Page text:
Peleș Castle (Romanian: Castelul Peleș) is a Neo-Renaissance castle in the Carpathian Mountains, near Sinaia, in Prahova County, Romania, on an existing medieval route linking Transylvania and Wallachia, built between 1873 and 1914. Its inauguration was held in 1883.
King Carol I of Romania (1839–1914), under whose reign the country gained its independence, first visited the site of the future castle in 1866 and fell in love with the magnificent mountain scenery. In 1872, the Crown purchased 1,300 square kilometres (500 sq mi) of land near the Piatra Arsă River. The estate was named the Royal Estate of Sinaia. Several auxiliary buildings were built simultaneously with the castle: the guards' chambers, the Economat Building, the Foişor hunting lodge, the royal stables, and a power plant. Peleș became the world's first castle fully powered by locally produced electricity.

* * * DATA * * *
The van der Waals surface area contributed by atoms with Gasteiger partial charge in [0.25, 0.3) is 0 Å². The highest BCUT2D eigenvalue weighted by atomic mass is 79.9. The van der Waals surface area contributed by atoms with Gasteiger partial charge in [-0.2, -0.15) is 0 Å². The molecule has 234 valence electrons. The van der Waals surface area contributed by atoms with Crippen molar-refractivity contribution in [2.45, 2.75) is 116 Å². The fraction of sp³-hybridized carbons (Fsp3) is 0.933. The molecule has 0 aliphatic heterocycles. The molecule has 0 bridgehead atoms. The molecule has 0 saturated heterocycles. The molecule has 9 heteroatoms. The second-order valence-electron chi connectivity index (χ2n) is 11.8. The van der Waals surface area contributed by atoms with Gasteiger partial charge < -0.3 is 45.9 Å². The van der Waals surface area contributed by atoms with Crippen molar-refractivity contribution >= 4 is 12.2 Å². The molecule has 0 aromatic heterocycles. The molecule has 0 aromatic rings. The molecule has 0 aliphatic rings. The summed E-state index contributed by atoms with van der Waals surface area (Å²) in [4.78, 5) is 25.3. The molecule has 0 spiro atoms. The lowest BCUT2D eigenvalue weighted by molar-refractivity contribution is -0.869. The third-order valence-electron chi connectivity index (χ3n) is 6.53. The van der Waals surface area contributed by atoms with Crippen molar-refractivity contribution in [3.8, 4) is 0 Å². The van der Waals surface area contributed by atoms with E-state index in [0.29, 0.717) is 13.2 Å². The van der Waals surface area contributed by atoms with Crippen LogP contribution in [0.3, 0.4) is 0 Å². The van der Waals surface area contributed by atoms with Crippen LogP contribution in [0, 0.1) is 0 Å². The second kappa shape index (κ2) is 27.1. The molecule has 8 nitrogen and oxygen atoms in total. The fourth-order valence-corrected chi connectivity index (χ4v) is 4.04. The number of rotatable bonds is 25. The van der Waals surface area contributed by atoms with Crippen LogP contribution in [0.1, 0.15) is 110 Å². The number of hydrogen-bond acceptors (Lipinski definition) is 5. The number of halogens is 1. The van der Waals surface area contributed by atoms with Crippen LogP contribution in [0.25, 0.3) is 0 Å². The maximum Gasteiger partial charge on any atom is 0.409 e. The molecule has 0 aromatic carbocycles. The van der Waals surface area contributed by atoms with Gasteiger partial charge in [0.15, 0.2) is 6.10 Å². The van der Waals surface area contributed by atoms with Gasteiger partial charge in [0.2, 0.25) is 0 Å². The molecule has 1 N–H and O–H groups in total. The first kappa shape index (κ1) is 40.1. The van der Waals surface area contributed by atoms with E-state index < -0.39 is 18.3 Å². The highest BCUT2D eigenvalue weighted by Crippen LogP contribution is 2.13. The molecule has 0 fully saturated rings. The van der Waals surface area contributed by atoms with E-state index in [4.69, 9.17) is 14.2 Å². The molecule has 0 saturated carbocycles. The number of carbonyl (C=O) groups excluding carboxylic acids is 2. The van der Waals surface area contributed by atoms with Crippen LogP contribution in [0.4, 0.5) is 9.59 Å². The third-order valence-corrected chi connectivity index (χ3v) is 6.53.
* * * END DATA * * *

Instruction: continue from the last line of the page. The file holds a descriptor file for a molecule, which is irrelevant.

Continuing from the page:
By form and function, Peleş is a palace, but it is consistently called a castle. Its architectural style is a romantically inspired blend Neo-Renaissance and Gothic Revival similar to Schloss Neuschwanstein in Bavaria. A Saxon influence can be observed in the interior courtyard facades, which have allegorical hand-painted murals and ornate fachwerk similar to that seen in northern European alpine architecture. Interior decoration is mostly Baroque influenced, with heavy carved woods and exquisite fabrics.
Visits are done within guided tour. One of the tours is limited to the ground floor, another adds the first floor and the complete tour includes the second floor. Admission is charged, and there is an additional photography fee. The visiting hours are from 9 a.m. to 5 p.m. Wednesday through Sunday. On Tuesdays the hours are 11 a.m. to 5 p.m. The castle is closed on Mondays. These visiting hours are subject to change by the Romanian Culture Ministry. The castle is closed in November each year for maintenance and cleaning.